translated from Spanish: Facts to Survive the Coronavirus News Crisis

Photography/ La Vanguardia
World.- WHO’s Emerging Disease Manager has warned of the “large number” of hoaxes and misinformation about the epidemic that began in China. We raisethe main questions about this virus, answered by reliable sources.
The epidemic caused by the new coronavirus 2019-nCov, which began in December in Wuhan, China, has been leaving behind a trail of official information mixed with speculation for weeks. The director of the World Health Organization (WHO), Tedros Adhanon, has not hesitated to state that the situation is “worrying” and “the risk is high”, especially because of the global spread potential of this virus.
Maria Van Kerkhove, WHO’s Head of Emerging Disease, has alerted her to the “large number” of hoaxes and misinformation about the epidemic and stressed the need for the media to report responsibly by reaching proven sources. In this report we raise the main doubts that this coronavirus raises, answered by experts.
Is it justified to worry?
“Of course,” Michael Ryan, WHO’s executive director, said at a press conference, “there’s a new virus that infects humans we don’t have a treatment or vaccine against.” But he also said that, thanks to China’s collaborative attitude, “we have the opportunity to contain this epidemic.”
Is it transmitting faster than other viruses, such as SARS?
“The new coronavirus is from the same family as SARS-CoV, which caused the 2002 epidemic,” Isabel Sola of the National Center for Biotechnology (CNB-CSIC) in Madrid tells SINC Isabel Sola.
The new coronavirus is similar to SARS, but this time the number of confirmed infected is growing much faster
The genomes of both coronaviruses are very similar. But this time the number of confirmed infected is growing much faster. In just over a month, China has reported more than 24,300 confirmed cases (24,551 worldwide) and 493 deaths*, while between 2002 and 2003, throughout the epidemic, SARS affected some 5,330 people (349 deaths) in China. “The rapid increase in the number of cases is worrying,” Ryan admitted.
Still, some of the difference in numbers may be because in this epidemic it is much easier and faster to diagnose the infected. Experts from other countries took very little time to dump genetic information on the virus, which allowed diagnostic kits to be developed in a few weeks.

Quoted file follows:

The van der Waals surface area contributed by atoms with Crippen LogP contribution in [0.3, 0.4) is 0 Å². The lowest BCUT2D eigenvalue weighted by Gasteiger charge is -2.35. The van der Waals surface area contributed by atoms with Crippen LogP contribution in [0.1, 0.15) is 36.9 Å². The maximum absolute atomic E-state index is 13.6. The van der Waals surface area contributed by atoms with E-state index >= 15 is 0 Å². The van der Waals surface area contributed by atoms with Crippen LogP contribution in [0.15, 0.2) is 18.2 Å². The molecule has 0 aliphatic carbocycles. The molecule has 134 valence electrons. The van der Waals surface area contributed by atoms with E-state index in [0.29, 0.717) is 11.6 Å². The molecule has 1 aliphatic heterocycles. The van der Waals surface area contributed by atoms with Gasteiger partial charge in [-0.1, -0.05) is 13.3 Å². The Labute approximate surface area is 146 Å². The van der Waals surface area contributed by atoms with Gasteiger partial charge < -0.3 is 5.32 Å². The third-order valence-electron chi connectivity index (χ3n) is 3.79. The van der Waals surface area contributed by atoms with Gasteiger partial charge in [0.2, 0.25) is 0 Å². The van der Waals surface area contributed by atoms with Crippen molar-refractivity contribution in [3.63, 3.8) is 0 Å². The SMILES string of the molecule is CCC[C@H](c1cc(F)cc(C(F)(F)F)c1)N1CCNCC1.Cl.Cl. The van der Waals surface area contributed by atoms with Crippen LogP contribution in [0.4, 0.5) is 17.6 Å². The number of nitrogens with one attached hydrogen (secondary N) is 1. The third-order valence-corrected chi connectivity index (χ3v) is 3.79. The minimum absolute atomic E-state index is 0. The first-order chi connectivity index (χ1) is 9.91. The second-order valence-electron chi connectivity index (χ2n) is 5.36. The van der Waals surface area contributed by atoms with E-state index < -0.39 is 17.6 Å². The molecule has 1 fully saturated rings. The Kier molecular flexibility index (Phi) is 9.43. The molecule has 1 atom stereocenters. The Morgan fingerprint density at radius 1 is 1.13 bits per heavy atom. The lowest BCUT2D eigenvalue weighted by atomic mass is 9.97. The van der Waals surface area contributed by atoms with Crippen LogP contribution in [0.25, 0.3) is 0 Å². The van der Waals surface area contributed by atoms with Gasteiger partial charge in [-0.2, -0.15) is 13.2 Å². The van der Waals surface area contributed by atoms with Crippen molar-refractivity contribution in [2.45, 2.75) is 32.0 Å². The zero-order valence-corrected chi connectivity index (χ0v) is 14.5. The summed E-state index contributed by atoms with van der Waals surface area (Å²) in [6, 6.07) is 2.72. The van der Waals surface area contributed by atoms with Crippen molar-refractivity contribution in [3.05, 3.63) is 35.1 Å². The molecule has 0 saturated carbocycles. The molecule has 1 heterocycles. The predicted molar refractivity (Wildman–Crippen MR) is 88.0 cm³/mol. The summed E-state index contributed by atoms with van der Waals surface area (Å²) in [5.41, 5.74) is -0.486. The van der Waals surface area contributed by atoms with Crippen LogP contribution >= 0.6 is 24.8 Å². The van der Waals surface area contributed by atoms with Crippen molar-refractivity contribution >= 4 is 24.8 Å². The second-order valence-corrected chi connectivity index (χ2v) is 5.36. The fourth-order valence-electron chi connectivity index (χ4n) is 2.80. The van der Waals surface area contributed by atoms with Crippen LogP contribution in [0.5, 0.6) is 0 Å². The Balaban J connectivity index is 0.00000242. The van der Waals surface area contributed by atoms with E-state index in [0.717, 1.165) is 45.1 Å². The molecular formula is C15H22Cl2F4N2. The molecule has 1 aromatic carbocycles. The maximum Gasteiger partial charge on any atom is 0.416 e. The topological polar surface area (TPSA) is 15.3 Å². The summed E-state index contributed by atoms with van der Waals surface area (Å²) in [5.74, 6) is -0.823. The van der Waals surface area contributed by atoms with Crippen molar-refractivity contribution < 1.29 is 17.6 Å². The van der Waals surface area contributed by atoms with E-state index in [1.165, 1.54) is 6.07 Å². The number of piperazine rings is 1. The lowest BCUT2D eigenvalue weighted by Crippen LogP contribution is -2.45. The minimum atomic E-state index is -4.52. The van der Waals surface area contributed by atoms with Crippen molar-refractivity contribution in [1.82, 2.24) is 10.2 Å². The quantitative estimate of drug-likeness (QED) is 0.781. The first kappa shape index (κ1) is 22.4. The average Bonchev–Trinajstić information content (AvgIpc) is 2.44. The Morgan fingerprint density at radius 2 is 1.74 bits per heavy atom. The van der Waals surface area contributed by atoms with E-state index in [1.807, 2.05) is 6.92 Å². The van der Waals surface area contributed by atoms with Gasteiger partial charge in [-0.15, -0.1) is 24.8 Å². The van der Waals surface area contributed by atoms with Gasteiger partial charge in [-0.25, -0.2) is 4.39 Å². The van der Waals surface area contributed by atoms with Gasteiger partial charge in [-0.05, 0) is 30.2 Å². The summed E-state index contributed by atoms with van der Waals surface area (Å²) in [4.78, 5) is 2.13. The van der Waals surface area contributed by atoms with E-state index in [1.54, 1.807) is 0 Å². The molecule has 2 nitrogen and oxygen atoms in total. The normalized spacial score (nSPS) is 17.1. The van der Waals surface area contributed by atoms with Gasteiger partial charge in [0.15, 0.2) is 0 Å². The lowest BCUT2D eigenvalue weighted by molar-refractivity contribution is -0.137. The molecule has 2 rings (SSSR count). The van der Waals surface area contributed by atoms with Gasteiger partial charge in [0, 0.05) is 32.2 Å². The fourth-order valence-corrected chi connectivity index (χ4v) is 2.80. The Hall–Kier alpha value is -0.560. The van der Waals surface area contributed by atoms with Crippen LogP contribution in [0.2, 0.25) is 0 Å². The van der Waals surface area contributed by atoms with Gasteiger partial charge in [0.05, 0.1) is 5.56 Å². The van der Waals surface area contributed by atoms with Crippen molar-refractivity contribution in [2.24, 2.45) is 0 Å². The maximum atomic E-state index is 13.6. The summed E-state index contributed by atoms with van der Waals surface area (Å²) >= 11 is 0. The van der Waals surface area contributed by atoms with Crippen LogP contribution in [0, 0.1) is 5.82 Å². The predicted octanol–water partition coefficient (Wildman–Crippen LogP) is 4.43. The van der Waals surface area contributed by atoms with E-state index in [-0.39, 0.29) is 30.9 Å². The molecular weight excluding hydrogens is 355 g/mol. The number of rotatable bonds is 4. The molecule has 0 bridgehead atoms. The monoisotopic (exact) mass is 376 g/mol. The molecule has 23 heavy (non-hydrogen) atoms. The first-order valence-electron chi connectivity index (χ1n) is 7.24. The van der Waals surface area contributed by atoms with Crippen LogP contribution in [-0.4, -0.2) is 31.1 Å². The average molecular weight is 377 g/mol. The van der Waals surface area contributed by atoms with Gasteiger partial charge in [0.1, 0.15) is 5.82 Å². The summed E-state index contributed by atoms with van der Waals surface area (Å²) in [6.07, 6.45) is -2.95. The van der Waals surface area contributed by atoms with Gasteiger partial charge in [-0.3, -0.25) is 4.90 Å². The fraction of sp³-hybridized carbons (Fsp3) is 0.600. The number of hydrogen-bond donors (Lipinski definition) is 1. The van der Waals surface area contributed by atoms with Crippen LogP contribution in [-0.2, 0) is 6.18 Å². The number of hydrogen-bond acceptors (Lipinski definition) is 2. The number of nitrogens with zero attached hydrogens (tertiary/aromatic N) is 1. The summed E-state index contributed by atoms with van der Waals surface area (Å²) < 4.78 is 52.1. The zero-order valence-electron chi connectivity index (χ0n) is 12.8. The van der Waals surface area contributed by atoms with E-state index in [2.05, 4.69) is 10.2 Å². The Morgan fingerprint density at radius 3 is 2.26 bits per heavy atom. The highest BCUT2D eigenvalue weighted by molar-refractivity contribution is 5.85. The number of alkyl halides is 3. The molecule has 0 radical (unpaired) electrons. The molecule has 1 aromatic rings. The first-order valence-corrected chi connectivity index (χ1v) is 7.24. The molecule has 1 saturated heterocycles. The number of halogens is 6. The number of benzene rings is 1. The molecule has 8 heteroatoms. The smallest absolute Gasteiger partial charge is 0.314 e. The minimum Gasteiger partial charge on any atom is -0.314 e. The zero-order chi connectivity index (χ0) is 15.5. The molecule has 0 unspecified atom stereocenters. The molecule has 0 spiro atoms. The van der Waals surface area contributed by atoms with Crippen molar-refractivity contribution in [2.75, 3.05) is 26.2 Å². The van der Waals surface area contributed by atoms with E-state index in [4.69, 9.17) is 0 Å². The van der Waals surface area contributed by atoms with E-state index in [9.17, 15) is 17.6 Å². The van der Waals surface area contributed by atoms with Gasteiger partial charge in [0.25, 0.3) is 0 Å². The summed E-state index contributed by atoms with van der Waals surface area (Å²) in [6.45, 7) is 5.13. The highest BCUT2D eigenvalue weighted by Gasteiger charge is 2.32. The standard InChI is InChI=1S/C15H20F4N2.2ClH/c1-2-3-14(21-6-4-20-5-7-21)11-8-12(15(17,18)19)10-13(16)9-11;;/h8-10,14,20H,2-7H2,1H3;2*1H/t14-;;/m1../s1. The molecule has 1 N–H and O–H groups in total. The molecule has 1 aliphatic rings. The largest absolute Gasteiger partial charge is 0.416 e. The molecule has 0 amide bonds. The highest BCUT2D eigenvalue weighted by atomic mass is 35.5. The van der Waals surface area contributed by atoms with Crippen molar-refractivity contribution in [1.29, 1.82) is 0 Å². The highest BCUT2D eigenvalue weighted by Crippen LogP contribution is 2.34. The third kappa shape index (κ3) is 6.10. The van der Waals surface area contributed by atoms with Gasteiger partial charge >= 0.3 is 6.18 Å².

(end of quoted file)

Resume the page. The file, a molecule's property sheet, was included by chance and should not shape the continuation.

WHO supports countries with fewer resources to access these techniques. “Thanks to all this we are seeing in real time the behavior of the epidemic,” Van Kerkhove said.
Medical control on the Beijing subway because of the threat of the coronavirus 2019-nCoV. The operators, dressed in white, take the temperature to anyone who wants to access the suburban. / Wikipedia
What is the mortality rate of this epidemic?
Current figures put it at around 2% infected, but WHO experts remember that “too soon” to know actual mortality, Van Kerkhove said, because it is unknown how the number of infected will evolve. “Surveillance is increasing in China and also on a global scale, the numbers may change.”
How is it transmitted?
The virus enters the airways – the infected emit it when they sneeze, for example. It is also transmitted by direct contagion, and it is known that the virus can stay on surfaces such as handrails and doorknobs for “short periods of time,” according to Van Kerkhove.
What are the symptoms?
The most common include coughing, sore throat, fever and feeling short of breath. In more severe cases, the infection can cause pneumonia, severe shortness of breath, kidney failure and death. More severe cases usually occur in elderly people, who have another disease or are immunocompromised.